is part of the Division of Informa PLC

This site is operated by a business or businesses owned by Informa PLC and all copyright resides with them. Informa PLC's registered office is 5 Howick Place, London SW1P 1WG. Registered in England and Wales. Number 8860726.

  • American Agriculturist
  • Beef Producer
  • Corn and Soybean Digest
  • Dakota Farmer
  • Delta Farm Press
  • Farm Futures
  • Farm Industry news
  • Indiana Prairie Farmer
  • Kansas Farmer
  • Michigan Farmer
  • Missouri Ruralist
  • Nebraska Farmer
  • Ohio Farmer
  • Prairie Farmer
  • Southeast Farm Press
  • Southwest Farm Press
  • The Farmer
  • Wallaces Farmer
  • Western Farm Press
  • Western Farmer Stockman
  • Wisconsin Agriculturist
irrigation equipment in field
LOW-HANGING NOZZLES: A LEPA system installed on a center pivot on one of the Lapaseoteses' sugarbeet fields after straight-line winds tore through the area last spring, upending a number of pivots.

Going all in for LEPA systems

While LEPA systems are more commonly found on the southern High Plains, some in western Nebraska have used them to their benefit on sandy soils.

In May 2018, growers in the Nebraska Panhandle dealt with extensive damage when 80- to 90-mph straight-line winds swept through the region. In their wake, these winds left center pivots upended and sheds and grain bins torn apart, all within a half-hour timespan.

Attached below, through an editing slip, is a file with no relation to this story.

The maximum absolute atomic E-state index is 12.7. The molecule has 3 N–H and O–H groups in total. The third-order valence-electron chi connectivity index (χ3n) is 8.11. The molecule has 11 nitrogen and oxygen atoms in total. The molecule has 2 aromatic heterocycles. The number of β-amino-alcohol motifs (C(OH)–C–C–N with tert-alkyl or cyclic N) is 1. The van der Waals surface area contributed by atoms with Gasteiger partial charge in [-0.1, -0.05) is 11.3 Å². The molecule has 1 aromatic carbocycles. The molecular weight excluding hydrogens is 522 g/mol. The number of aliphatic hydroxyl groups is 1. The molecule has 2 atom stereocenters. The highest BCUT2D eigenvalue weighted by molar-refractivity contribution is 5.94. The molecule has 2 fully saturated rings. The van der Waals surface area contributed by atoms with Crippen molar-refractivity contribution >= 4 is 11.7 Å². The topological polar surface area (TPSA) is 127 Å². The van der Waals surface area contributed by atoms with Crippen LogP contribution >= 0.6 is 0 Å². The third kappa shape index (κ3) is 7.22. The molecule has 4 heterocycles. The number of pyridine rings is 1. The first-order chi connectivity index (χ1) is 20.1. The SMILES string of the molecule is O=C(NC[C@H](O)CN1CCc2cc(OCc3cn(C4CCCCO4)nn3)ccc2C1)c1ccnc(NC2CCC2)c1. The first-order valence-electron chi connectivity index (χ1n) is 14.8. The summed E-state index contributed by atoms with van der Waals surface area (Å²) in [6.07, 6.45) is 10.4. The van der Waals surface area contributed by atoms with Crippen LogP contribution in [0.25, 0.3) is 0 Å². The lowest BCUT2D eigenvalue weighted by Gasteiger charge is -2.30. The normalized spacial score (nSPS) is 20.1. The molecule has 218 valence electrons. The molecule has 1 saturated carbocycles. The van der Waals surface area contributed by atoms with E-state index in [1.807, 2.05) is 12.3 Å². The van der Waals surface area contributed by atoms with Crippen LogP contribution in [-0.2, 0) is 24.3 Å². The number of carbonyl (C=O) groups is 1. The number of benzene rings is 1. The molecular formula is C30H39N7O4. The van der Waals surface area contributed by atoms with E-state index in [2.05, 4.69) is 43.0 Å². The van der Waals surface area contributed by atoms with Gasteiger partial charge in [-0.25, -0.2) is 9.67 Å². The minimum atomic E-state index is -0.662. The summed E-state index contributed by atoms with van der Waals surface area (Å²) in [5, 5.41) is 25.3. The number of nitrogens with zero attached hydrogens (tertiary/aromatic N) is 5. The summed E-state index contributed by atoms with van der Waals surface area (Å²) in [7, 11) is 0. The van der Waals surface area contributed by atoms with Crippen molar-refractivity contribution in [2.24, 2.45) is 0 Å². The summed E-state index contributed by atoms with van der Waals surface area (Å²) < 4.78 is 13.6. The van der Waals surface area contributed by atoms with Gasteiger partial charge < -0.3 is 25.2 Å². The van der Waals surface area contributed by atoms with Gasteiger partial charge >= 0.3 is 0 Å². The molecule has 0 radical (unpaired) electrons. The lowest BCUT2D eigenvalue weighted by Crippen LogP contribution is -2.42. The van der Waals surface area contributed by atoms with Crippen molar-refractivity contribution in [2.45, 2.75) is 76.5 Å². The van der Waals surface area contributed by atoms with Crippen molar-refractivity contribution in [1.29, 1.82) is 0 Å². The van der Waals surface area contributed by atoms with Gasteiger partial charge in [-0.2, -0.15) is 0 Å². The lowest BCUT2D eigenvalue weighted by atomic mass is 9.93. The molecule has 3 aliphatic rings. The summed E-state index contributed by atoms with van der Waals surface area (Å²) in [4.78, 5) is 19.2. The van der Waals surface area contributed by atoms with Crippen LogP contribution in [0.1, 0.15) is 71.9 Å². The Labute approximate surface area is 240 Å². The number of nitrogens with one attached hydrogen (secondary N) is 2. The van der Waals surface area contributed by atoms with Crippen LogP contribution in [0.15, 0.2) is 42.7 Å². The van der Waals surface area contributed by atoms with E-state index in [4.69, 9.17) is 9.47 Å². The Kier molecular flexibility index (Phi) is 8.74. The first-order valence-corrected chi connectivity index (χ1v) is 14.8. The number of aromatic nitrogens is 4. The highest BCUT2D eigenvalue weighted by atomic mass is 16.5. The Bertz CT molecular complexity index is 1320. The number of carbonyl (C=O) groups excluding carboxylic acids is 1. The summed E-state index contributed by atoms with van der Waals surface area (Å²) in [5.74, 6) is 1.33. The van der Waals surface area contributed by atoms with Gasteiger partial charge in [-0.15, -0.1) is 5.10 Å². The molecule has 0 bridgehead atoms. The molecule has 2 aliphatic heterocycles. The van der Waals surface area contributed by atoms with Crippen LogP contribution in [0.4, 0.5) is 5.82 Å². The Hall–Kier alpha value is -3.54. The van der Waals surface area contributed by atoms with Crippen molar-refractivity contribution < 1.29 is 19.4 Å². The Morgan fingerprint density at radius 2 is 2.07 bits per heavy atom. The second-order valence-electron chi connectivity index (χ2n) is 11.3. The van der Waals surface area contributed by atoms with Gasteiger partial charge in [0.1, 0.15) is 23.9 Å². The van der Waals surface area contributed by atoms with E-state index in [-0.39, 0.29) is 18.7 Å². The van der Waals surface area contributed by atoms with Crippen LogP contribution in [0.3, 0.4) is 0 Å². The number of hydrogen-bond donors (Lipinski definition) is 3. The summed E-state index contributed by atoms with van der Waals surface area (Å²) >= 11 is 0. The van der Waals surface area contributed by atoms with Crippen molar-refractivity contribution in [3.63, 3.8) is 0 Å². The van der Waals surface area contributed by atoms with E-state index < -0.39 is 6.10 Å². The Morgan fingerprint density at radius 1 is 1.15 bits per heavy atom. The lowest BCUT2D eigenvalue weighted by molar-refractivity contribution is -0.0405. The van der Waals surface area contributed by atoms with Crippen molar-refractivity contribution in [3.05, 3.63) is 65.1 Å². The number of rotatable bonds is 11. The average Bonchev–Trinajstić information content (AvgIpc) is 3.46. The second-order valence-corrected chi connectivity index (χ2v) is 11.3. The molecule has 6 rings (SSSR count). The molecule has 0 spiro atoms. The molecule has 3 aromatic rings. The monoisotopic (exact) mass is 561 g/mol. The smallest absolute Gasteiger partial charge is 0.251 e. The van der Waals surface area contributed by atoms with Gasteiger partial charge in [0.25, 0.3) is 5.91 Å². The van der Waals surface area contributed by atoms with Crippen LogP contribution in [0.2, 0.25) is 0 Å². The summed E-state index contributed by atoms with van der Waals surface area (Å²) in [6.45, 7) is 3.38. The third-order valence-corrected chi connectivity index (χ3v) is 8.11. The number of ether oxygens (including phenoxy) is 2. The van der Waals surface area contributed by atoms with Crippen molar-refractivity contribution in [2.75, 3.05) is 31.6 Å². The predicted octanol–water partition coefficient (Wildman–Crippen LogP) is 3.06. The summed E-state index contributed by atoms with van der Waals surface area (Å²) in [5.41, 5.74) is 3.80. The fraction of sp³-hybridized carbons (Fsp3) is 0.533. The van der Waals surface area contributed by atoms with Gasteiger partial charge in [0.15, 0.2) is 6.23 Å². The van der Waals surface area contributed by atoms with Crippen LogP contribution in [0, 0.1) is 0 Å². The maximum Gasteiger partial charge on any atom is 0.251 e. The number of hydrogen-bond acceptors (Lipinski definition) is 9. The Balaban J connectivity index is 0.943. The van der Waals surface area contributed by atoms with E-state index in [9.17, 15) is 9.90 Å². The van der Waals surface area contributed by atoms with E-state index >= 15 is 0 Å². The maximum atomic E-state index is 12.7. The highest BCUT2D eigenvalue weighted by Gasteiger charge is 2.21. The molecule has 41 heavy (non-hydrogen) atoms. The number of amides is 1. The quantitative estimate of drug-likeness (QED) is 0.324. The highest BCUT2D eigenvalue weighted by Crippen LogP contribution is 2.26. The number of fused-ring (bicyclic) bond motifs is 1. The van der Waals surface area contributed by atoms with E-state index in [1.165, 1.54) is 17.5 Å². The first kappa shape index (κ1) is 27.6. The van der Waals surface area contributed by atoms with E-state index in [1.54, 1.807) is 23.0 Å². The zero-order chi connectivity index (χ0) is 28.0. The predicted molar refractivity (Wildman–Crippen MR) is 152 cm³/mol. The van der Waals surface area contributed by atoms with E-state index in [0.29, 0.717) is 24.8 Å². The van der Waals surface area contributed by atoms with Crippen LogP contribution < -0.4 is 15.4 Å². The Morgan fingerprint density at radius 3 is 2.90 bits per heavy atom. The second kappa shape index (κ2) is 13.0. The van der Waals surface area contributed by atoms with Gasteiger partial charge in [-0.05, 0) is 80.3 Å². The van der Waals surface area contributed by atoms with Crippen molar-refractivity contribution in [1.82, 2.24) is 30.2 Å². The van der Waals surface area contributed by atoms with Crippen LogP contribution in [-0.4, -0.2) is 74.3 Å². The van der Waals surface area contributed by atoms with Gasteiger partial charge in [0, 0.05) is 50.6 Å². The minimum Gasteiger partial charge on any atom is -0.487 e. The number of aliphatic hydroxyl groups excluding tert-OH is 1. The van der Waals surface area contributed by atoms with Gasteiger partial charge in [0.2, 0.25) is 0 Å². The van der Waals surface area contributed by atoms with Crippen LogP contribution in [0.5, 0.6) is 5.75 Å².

Nicholas Lapaseotes, who farms with his dad, Nick, near Bridgeport, vividly remembers the day.

"We lost 21 pivots, including the two brand-new ones that had LEPA systems installed on them, that had never had water run through them,” Nicholas says. “The straight-line winds blew them over.”

The Lapaseoteses have used Low Energy Precision Application systems since 2014, when they installed their first system on a center pivot.

Between then and 2018, they added three more LEPA systems — including two just before the storm hit in May that hadn't had a chance to make a full revolution yet.

"We had to replace all of those pivots,” Lapaseotes says. “We figured, if we were going to do it, we should look into what fields would be good candidates for LEPA based on the topography and soil type and in places where we're under stricter water allocations. We decide to replace three that weren't LEPA systems before. Most of these are on fields with sandier soils."

What makes LEPA systems different from a standard center pivot setup? Most notably, drop nozzles are spaced closer together (usually 30 or 40 inches apart) and hang 24 to 30 inches off the ground, compared to a normal drop nozzle setup hanging 6.5 or 7 feet in the air. The idea behind the lower-hanging nozzles is to prevent evaporative losses to wind.

Nick (left) and Nicholas Lapaseotes stand next to the first center pivot they equipped with a LEPA system.
WATER SAVINGS: In this 2016 photo, Nick (left) and Nicholas Lapaseotes stand next to the first center pivot they equipped with a LEPA system. The Lapaseoteses have found the soil beneath the crop canopy tends to stay more consistently saturated under LEPA than with normal drop nozzle setups — and in some cases this has resulted in a water savings of 1.5 inches over an entire irrigation season.

Installing a LEPA system

With that in mind, there are a few considerations when determining a candidate field for a LEPA system. Most notably, it's best to install them on a field that's relatively flat.

"The field might look perfectly flat, then you see the pivot running, and a dozen of those drops are dragging on the ground," Lapaseotes says. "When the pivot gets to that hot spot, find the nozzles you need to trim and trim them up a foot off the ground so they're not touching."